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Rolling Stone

Rolling Stone February 2020

No one covers the people, politics and issues that matter (now more than ever) like Rolling Stone. Your source for all the breaking news coverage, exclusive interviews with influential people, music trends, hot album and movie reviews, must-read rock star profiles and in-depth national affairs reporting you rely on in the magazine. An annual term to Rolling Stone is currently 12 issues. The number of issues in an annual term is subject to change at any time. Get Rolling Stone digital magazine subscription today for cutting-edge reporting, provocative photos and raw interviews with influential people who shape the scene and rock the world.

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2 minutos

PHOTOS Australia Goes Up in Flames All eyes are turned to Australia in 2020, as the climate crisis continues to unleash devastating brushfires across the continent. Our photo series documents the human (and animal) costs of this spiraling calamity — and searches for hope amid the devastation. MOVIES Sundance: Taylor Swift, Will Ferrell, Ethan Hawke We hit Park City, Utah, for the best of this year’s Sundance Film Festival, including a Taylor Swift documentary (below), a Will Ferrell/Julia Louis-Dreyfus comedy, Ethan Hawke’s Nicola Tesla biopic, and much more. VIDEO Life Stories From Robbie Robertson In his interview for “The First Time,” the songwriter remembers falling in love with the guitar, stepping onstage with Bob Dylan in 1965, playing Woodstock with the Band, hanging out at Big Pink, writing “The Weight,” and forging a lifelong creative bond with Martin…

4 minutos
editor’s letter

Lizzo’s Pop Revolution LATE LAST YEAR, a two-year-old recording by Detroit-born singer-songwriter Lizzo, “Truth Hurts,” leaped above hits by Taylor Swift, Shawn Mendes, Billie Eilish, and Ed Sheeran to become the top song in America. With its loopy piano and strings, and brashly hilarious message of self-empowerment, there’s never been a song quite like it. And there’s never been a pop star quite like Lizzo, a plus-size, classically-trained flutist and freestyle rapper who struggled for more than a decade (including a stint in a prog-rock band) before her song appeared in the Netflix movie Someone Great (starring Gina Rodriguez as a ROLLING STONE reporter) and suddenly, out of nowhere, blew up. “Everything changed for her literally the next day,” says senior writer Brittany Spanos, who wrote this month’s cover story. “It…

3 minutos

“Don’t think a woman can’t beat Trump. I started out all-in for Warren, and this interview reminded me of why I liked her in the first place.”—@OriginalSlicey, via Twitter Warren’s Resilience For our January cover [“Elizabeth Warren: The Rolling Stone Interview,” RS 1335], the Massachusetts senator sat down with staff writer Tessa Stuart to talk country music, policies, and why she will be the best president. While the fight for the Democratic nomination continues, Warren clearly won over some readers. “I have a new admiration for her,” tweeted Nik Donaldz. “This is a fascinating interview, particularly when she explains how ‘far left’ plans are actually rooted in so many Americans’ realities, like student-loan debt. She’s passionate for the right reasons.” Anita Johnson wrote, “So ready to vote for Elizabeth: Thoughtful, educated, caring,…

1 minutos
vitamin h: harry styles takes l.a.

WHEN HARRY STYLES wanted to celebrate his excellent new album, Fine Line, he went all the way: a one-night-only show at the L.A. Forum in December, featuring a surprise duet with his idol Stevie Nicks on “Landslide.” Two days before the show, hard at work rehearsing with his band in Hollywood, Styles kept singing even while getting a vitamin IV — in his customary mix of high fashion and thrift-shop clobber, rocking Gucci shades and a T-shirt from U.K. indie band Swim Deep. Fine Line topped the ROLLING STONE 200 Albums chart in December — the last album of the 2010s to do so — 10 years after Styles first blew up with One Direction. As he says, the songs come from “a long period of self-reflection and self-acceptance. I went…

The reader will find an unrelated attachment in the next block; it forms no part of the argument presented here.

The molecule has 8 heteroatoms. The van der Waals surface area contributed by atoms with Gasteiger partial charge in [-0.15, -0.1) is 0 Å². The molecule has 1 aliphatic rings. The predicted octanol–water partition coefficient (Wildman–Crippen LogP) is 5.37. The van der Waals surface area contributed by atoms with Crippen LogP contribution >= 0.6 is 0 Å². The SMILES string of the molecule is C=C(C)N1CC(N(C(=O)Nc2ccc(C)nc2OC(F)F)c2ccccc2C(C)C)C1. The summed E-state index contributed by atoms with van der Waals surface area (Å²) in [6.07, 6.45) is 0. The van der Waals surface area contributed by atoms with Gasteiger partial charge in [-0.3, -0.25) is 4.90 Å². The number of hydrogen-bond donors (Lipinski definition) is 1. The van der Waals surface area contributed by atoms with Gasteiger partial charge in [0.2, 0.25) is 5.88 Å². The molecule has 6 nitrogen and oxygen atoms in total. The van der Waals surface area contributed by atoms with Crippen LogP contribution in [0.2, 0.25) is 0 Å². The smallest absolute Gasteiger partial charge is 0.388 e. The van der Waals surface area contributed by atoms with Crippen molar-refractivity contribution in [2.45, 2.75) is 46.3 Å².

4 minutos
soccer mommy’s new truths

IN JUNE 2018, Sophie Allison took the stage at amphitheaters across the eastern United States as the opening act for pop-punk mainstays Paramore. For Allison, who writes and performs perceptive, melancholic rock songs under the name Soccer Mommy, playing for outdoor crowds of dancing emo-pop fans that summer felt, at times, like an unlikely match. “It’s hard having to play in front of an audience that sometimes does not like it, or just doesn’t care,” says the singer-songwriter, 22, who’s also opened for Kacey Musgraves and Vampire Weekend over the past two years. “There are definitely times where I am shocked at audiences liking us. Someone like Paramore — I’m surprised the fans would be into this.” Listening to Clean, her 2018 studio debut, it’s easy to hear why Allison found such…

2 minutos
bob marley: the legend lives on

DENNIS MORRIS FIRST met Bob Marley at the Speakeasy Club in London in 1973. “During soundcheck, he asked me what life was like as a young black British kid,” recalls the photographer, who was a high school student in England at the time. Marley was impressed enough to spontaneously ask him to come along for the rest of the tour. “The next day, I met Bob and the rest of the Wailers at their hotel and climbed in their transit tour van,” Morris continues. “Bob then turned around and said to me, ‘Are you ready, Dennis?’ and my life-changing adventure began.” Morris became a friend to the reggae superstar for the next eight years, capturing candid, soon-to-be-iconic images of Marley strumming a guitar, dancing, and playing ping-pong — a collaboration…